The full realization of how a war affects people was again brought home to us when Mr. Garland was called up for duty. I understand that he was with the intelligence section of the R.A.F. His departure from the school for the duration meant that teaching duties needed to be re-shuffled once again. Mr. Henderson took over as the algebra teacher and Mr. Stanley, Mr. Pratt and Mr. Hughes took the English and mathematics for their own classes. Mr. Stanley taught his specialty subject of French to all classes, Mr. Pratt took physics and Mr. Hughes maintained his specialty status in geography and art. Each of the masters supervised the scripture studies for their own forms. That subject was part of the Tenison’s curriculum but was not required for the Oxford exams.

Mr. Henderson was somewhat hard of hearing. Thus, during the algebra lessons we needed to watch our enunciation carefully when responding to questions. He liked us to be as close to the front of the class as possible, whereas we preferred to be as far away as possible due to the fact that the poor fellow had some difficulty controlling his flow of saliva. We soon learned that if we could somehow introduce the topic of trench warfare into the lectures, we would be guaranteed an anecdotal recounting of his own personal experiences in WW1. It didn’t matter how many times we re-heard tales about the mud and the booby-trapped pictures of Kaiser Bill left in the trenches as the Germans retreated, it always provided temporary respite from the mysteries of algebra. The impact on homework was worth it.

Mr. Hughes was an accomplished artist. He had a quick, casual style of drawing and could caricaturize characters quite accurately. His blackboard renderings in coloured chalk illustrated his lecture topics very well and helped to make our acquisition of knowledge almost pleasurable. As the art teacher, Mr. Hughes's expertise enabled him to pass on a great deal of knowledge and guidance that undoubtedly made a valuable impression on those of us who had any affinity for the subject. We were somewhat restricted by limitations of art supplies and the nature of instruction was adapted accordingly. I developed a line-and-wash technique that was to prove useful later in the production of some types of engineering drawings. On the other hand, the emphasis on the use of body colour, in the form of poster paints or gouache, did nothing to develop the degree of subtlety required for the execution of paintings in watercolour. Subtlety of tone in pencil drawing was one of Mr. Hughes's specialties and he imparted the knowledge very well. Although most of the fellows in the class seemed to enjoy and benefit from the art instruction, a few of us vied for excellence in the subject. Charlie Nicholls and I competed for the honour of being top dog and we exchanged places in that category throughout our spell with Tenison's. In the final exams, I managed to beat him to the post, but whereas he went on to make a profession of art, I used the subject mainly to support other ventures.

In the dispensation of knowledge, Mr. Hughes used his artistic talents to create some very effective geographic maps on the blackboard. If the geography class was scheduled for first lesson in the morning, he would draw elaborate maps of the subject prior to commencement, probably during the preceding evening. On one such occasion, we arrived in class to discover an elaborate map on the blackboard, in glorious coloured chalk, bearing the inscription "The Ruhr Coalfield" across its middle. (Despite the hostilities, European geography was still taught on the basis of pre-war knowledge, although the progress of battles was constantly being reviewed in the framework of our lessons.) For some reason, the title seemed to evoke a sense of mischief among the minions. As Mr. Hughes had not arrived on the scene, one of the more adventurous of our group (surprisingly enough, a fellow who would never normally consider doing such a thing), applied a few swift strokes with the eraser and some flourishes with the chalk to change the title to "The Ruhbarb Field". A hardly contained apprehensive silence greeted the eventual arrival of our worthy tutor and then, after the usual preliminaries had been dispensed with, the lesson got under way. It was a little while before reference to the map on the board was necessary but when that happened, Mr. Hughes did a double take, realizing at once that his masterpiece had been vandalized. We were expecting him to enjoy the humour of the moment but much to our dismay, exactly the opposite occurred. He was incensed and with blackened brow and indescribable indignation, he flew into a rage, demanding to know who had dared to desecrate his work. This performance was totally out of character and one that we never saw repeated. It must have been a noisy display also, as Mr. Henderson soon arrived on the scene and joined in the rhetoric. I think that our headmaster was less disturbed by the prank itself than he was at the spelling of "rhubarb". We earned a collective punishment for that.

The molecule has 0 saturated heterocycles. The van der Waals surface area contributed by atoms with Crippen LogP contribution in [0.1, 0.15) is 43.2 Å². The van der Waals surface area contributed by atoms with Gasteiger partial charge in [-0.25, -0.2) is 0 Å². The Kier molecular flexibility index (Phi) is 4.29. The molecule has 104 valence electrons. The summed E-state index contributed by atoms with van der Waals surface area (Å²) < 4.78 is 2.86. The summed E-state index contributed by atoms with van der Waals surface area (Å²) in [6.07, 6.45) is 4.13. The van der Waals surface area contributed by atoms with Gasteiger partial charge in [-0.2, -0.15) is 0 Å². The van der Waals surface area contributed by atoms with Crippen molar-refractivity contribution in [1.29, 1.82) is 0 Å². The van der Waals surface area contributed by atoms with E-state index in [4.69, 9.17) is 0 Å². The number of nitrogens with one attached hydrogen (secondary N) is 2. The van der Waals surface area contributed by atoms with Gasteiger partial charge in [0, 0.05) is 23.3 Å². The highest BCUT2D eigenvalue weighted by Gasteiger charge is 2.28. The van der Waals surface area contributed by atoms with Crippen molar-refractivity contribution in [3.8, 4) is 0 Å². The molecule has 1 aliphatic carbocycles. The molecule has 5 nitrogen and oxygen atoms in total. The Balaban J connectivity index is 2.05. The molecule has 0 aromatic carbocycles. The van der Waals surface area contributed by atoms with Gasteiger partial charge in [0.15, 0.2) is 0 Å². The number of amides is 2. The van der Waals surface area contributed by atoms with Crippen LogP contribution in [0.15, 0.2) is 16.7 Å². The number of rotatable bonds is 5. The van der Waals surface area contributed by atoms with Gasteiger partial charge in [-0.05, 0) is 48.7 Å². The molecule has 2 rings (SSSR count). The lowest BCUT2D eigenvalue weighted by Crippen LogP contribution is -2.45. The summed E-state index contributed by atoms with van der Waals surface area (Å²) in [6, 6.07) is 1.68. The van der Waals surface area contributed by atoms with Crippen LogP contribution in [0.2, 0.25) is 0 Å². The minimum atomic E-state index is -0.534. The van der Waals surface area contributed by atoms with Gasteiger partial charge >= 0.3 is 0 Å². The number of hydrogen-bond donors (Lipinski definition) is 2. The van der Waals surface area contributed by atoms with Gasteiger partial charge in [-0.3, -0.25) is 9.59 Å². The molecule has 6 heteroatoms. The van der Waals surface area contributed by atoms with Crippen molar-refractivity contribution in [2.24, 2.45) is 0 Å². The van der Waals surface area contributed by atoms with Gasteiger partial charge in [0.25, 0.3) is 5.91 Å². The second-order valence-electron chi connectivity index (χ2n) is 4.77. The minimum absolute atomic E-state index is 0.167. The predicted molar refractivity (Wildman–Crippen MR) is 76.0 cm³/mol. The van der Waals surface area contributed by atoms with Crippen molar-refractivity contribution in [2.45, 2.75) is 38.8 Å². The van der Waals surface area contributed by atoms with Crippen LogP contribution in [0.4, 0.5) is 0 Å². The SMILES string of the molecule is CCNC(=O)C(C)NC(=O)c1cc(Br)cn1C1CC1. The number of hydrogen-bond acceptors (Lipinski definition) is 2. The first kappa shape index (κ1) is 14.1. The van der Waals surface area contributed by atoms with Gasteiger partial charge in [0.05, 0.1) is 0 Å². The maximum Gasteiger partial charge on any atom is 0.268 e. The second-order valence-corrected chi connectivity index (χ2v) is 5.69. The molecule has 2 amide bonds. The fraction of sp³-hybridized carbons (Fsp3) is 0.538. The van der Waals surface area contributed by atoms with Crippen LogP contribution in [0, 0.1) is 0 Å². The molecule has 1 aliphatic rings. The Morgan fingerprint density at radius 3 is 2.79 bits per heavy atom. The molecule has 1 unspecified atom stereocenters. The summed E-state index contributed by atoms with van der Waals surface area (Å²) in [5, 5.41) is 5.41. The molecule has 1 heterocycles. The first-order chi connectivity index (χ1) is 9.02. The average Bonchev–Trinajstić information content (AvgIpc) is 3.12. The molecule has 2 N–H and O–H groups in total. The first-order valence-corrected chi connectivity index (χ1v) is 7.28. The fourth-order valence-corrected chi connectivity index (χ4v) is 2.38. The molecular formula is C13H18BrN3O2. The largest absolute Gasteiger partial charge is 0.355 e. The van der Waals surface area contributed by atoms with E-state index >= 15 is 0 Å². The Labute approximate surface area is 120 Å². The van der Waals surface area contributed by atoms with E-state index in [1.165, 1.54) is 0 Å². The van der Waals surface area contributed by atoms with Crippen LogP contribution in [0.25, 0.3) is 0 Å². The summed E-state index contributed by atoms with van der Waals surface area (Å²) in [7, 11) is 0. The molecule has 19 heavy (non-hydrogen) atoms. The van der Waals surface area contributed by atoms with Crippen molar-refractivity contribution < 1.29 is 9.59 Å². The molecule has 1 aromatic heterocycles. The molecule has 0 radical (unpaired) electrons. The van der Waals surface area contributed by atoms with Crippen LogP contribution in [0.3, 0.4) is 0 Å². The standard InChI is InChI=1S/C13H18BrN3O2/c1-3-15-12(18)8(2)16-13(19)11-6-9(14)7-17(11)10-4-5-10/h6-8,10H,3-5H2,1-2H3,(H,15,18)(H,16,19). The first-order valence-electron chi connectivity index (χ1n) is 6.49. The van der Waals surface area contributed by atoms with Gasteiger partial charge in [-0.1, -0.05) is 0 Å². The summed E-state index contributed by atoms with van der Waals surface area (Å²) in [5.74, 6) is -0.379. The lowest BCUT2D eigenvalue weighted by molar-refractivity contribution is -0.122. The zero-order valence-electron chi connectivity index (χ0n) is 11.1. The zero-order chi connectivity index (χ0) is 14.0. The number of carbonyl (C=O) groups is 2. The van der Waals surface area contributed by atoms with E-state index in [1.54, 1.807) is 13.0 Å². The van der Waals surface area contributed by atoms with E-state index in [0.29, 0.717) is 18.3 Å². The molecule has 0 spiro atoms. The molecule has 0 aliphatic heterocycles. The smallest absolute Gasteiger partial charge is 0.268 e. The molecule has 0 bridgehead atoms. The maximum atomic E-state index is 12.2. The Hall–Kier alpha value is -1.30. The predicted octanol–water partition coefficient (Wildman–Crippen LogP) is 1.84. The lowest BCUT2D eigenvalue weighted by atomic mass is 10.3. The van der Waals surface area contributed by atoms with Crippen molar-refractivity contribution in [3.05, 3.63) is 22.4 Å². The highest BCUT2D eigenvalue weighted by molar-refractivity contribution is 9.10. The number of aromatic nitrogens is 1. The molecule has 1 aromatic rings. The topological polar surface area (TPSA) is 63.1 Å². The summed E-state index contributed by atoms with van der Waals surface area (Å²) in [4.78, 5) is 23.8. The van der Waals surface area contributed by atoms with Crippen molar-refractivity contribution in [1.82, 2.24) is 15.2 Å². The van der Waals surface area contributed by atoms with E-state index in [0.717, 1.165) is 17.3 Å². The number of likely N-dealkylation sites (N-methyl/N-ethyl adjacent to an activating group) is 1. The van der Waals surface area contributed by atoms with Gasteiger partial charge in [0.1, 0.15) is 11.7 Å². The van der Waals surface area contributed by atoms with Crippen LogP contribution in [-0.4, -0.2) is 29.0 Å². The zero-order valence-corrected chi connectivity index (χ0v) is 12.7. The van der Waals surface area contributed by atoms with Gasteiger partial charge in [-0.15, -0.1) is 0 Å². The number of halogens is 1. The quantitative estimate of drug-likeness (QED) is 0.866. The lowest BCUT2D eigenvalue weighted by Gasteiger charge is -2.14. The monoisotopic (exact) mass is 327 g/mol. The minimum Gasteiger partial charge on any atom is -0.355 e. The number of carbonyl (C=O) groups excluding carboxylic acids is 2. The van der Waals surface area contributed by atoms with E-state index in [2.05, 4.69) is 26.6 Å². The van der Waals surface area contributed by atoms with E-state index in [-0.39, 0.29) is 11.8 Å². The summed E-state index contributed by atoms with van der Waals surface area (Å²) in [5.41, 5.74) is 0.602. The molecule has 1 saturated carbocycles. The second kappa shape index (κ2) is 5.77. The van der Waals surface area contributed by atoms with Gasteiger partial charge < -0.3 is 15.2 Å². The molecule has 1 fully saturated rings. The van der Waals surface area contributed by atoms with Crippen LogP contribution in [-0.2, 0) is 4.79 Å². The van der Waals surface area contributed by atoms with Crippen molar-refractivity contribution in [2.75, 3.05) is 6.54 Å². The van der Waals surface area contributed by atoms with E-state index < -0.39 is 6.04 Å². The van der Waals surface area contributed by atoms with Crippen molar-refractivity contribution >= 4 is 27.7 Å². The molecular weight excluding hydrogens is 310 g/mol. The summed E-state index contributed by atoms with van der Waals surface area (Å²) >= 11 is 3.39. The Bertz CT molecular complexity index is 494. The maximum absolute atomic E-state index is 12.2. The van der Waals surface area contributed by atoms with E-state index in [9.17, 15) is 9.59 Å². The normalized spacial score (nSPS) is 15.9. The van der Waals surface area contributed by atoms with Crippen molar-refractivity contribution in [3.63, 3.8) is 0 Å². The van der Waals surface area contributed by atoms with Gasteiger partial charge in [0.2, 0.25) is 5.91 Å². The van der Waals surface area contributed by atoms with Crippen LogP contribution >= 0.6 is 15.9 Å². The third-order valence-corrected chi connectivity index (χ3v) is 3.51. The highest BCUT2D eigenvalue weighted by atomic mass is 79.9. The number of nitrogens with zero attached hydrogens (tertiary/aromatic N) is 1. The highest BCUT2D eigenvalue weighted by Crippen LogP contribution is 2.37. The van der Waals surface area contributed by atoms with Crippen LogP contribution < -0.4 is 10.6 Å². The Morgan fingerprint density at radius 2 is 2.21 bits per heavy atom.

In the classroom, Mr. Pratt had a barbaric style of teaching that would not be tolerated today. His philosophy was undoubtedly based upon the premise that lessons learned in an environment of fear would be best remembered. Unfortunately, he was evidently unaware of the fact that once an individual's tolerance for abuse had been exceeded, the brain shut down and no longer remained receptive. Not infrequently, he passed beyond that boundary. Nevertheless, his general level of accomplishment in imparting knowledge was quite satisfactory and we absorbed our science lessons in spite of Mr. Pratt rather than because of him.

When I joined the school at Selsdon Road in 1938, the students from the previous year did a creditable job of instilling fear and trembling into the new arrivals just prior to the first, fearsome science lesson. No doubt, under other circumstances, we in turn would have done the same with the new arrivals at the commencement of the next year's classes. But that took place in Crowborough and all was trauma anyway so what difference was a vicious, tyrannical science master going to make?